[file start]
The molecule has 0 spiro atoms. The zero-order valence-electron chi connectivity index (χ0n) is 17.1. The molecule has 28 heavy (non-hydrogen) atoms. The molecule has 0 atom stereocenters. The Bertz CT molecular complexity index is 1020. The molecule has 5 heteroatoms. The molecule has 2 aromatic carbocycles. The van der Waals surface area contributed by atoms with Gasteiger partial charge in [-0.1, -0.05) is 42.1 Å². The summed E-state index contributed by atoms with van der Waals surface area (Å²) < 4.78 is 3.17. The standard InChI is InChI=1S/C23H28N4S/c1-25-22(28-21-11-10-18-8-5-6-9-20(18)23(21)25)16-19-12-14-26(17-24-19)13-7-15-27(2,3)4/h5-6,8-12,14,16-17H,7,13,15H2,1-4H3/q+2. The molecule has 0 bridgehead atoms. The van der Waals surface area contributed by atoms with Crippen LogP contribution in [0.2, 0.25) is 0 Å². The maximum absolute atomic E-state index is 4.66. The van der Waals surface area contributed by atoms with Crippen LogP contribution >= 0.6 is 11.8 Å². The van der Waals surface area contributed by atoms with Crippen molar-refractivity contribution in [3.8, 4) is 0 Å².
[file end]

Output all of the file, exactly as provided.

The molecule has 0 spiro atoms. The zero-order valence-electron chi connectivity index (χ0n) is 17.1. The molecule has 28 heavy (non-hydrogen) atoms. The molecule has 0 atom stereocenters. The Bertz CT molecular complexity index is 1020. The molecule has 5 heteroatoms. The molecule has 2 aromatic carbocycles. The van der Waals surface area contributed by atoms with Gasteiger partial charge in [-0.1, -0.05) is 42.1 Å². The summed E-state index contributed by atoms with van der Waals surface area (Å²) < 4.78 is 3.17. The standard InChI is InChI=1S/C23H28N4S/c1-25-22(28-21-11-10-18-8-5-6-9-20(18)23(21)25)16-19-12-14-26(17-24-19)13-7-15-27(2,3)4/h5-6,8-12,14,16-17H,7,13,15H2,1-4H3/q+2. The molecule has 0 bridgehead atoms. The van der Waals surface area contributed by atoms with Crippen LogP contribution in [0.2, 0.25) is 0 Å². The maximum absolute atomic E-state index is 4.66. The van der Waals surface area contributed by atoms with Crippen LogP contribution >= 0.6 is 11.8 Å². The van der Waals surface area contributed by atoms with Crippen molar-refractivity contribution in [3.8, 4) is 0 Å².